The Research Methods Festival in Oxford was equally diverse and engaging, yet provided what I felt was missing from the ECSM2014- the methods! I presented at and attended a panel on the opportunities and challenges of social media research (See slides here) and it was so refreshing to have all people in the room be open and honest about what they can and can’t do with their research. @Donna_Peach of @SocPHD discussed how she created a community of practice on twitter and on a website, sharing examples of collaboration between different groups. The guys at CASM discussed Natural Language Processing and shared a great discrete example that even my teeny mind can comprehend! COSMOS also gave us a sneak peak of their new platform. I was intrigued about the Visual Media Lab discussed by Farida Vis, a new collaboration with the aim of tapping into the visual data online (often overlooked for the text that is more commonly the focus of research).

 Basically there is one moral to my ramblings: as a researcher don’t be afraid to bare your research design soul. Without more of that how can the field persevere and innovate, gain credibility from the skeptics and avoid reinventing the wheel?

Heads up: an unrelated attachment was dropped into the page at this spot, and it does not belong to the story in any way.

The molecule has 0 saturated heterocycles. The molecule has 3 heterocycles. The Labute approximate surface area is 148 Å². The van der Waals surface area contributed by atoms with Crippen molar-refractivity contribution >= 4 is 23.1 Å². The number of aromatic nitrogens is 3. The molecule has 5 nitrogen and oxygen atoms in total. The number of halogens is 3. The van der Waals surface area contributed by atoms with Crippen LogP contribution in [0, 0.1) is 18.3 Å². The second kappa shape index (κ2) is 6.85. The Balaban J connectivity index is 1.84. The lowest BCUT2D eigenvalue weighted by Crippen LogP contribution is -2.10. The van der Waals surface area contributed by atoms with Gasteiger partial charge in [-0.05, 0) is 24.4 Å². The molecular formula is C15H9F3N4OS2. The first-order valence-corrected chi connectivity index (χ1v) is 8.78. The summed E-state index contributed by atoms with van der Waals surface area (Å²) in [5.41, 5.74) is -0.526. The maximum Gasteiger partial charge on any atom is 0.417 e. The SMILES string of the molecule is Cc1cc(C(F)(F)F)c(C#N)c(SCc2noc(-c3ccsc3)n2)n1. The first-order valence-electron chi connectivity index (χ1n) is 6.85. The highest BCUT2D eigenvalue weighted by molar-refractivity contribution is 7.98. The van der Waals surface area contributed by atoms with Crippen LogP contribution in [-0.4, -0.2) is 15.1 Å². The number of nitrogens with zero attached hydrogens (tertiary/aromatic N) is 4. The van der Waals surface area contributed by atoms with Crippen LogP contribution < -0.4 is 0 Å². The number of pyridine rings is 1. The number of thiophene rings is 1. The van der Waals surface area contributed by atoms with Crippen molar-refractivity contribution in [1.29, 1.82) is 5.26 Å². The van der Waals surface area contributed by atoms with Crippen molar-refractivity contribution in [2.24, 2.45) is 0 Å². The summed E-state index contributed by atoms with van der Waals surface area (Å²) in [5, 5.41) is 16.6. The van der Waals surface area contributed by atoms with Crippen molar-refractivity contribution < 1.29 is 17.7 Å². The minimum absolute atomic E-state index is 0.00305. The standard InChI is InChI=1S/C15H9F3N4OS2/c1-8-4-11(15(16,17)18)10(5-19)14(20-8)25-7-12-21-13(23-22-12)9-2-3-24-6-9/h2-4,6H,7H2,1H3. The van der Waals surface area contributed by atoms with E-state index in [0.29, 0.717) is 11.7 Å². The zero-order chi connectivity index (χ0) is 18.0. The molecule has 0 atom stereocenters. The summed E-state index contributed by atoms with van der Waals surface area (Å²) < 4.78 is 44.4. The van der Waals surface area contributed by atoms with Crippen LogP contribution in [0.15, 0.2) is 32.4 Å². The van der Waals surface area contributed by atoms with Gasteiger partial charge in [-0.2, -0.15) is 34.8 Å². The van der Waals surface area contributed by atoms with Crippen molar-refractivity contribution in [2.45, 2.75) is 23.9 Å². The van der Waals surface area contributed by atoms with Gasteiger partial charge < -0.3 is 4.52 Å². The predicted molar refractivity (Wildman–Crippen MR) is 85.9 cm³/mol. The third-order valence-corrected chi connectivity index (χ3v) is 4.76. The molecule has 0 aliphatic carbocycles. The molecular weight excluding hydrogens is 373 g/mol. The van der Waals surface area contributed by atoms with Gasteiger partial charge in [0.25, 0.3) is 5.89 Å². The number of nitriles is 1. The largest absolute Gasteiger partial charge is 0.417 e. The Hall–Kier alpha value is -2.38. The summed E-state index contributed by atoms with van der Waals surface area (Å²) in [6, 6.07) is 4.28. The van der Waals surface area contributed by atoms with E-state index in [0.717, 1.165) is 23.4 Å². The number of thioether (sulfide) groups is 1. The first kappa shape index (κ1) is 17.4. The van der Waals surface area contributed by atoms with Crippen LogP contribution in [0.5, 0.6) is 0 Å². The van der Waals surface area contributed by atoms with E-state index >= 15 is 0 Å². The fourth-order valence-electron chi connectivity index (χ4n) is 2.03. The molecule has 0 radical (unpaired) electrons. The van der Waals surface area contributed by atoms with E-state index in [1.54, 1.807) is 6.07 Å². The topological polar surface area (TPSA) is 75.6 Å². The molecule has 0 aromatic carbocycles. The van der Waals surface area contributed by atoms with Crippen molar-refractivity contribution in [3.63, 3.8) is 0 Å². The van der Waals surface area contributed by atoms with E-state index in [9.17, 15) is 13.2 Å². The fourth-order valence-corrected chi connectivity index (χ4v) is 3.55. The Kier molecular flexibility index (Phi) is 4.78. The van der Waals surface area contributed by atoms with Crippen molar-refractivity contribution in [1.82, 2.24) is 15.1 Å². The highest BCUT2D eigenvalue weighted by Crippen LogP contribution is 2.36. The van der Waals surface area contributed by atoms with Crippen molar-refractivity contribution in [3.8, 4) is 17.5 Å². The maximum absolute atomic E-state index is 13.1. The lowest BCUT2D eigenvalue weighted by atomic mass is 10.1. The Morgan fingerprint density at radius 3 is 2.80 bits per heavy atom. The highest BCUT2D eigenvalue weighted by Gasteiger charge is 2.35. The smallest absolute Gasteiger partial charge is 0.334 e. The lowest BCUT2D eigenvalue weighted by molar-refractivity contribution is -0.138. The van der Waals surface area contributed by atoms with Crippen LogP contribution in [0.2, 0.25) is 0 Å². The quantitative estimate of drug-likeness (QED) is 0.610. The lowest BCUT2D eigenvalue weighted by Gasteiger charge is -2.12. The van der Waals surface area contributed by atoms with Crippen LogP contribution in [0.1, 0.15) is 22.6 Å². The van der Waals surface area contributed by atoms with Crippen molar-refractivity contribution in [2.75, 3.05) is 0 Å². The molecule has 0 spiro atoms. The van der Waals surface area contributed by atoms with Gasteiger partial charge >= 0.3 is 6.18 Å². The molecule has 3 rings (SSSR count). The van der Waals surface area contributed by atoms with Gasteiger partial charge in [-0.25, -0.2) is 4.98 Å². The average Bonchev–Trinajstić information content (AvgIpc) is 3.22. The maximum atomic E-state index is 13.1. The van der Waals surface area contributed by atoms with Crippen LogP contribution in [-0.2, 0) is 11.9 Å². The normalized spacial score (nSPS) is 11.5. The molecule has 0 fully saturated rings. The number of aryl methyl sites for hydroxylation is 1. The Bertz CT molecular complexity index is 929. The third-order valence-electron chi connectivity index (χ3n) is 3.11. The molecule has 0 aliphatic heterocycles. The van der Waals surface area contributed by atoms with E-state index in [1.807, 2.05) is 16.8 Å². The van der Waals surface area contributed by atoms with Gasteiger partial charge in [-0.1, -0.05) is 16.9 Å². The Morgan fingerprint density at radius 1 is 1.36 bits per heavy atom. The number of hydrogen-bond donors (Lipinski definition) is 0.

Check out #ECSM2014 and #RFM14 twitter feeds for a roundup of both conferences.

 Papers and slides from ESRC Research Methods Festival 2014 are here:

Review the sessions at European Conference on Social Media 2014:

Sunday, 13 July 2014

Book of Blogs update - July

The World Cup is almost over and the summer holidays are imminent so we thought it would be helpful to update you all on progress with the Book of Blogs. We now have eleven blogs uploaded to the book, 40 people who’ve committed to writing a blog and lots of wider interest. So to those of you who’ve already written and posted your blogs to the Press Books site thank you. For the rest of you we thought it would be helpful to remind you that the instructions for uploading to the Press Books site can be found  here and general guidance on the book here.

We do need you to sign up formally so if you haven’t already please go to this Google Docs spreadsheet and sign up: We’ll remove your email address immediately.

Our goal is to have 60% of the content uploaded by the end of this month so please do let us know if you’ve written your blog and are ready to upload it now, we’ll send you a login as soon as you’re ready. We are on a tight timetable and if possible would like to avoid all of the blogs arriving in one go at the end of the writing period. As you know the network is run on a voluntary non-funded basis so everyone is contributing their time and resources for free, it’s really wonderful to have so much support.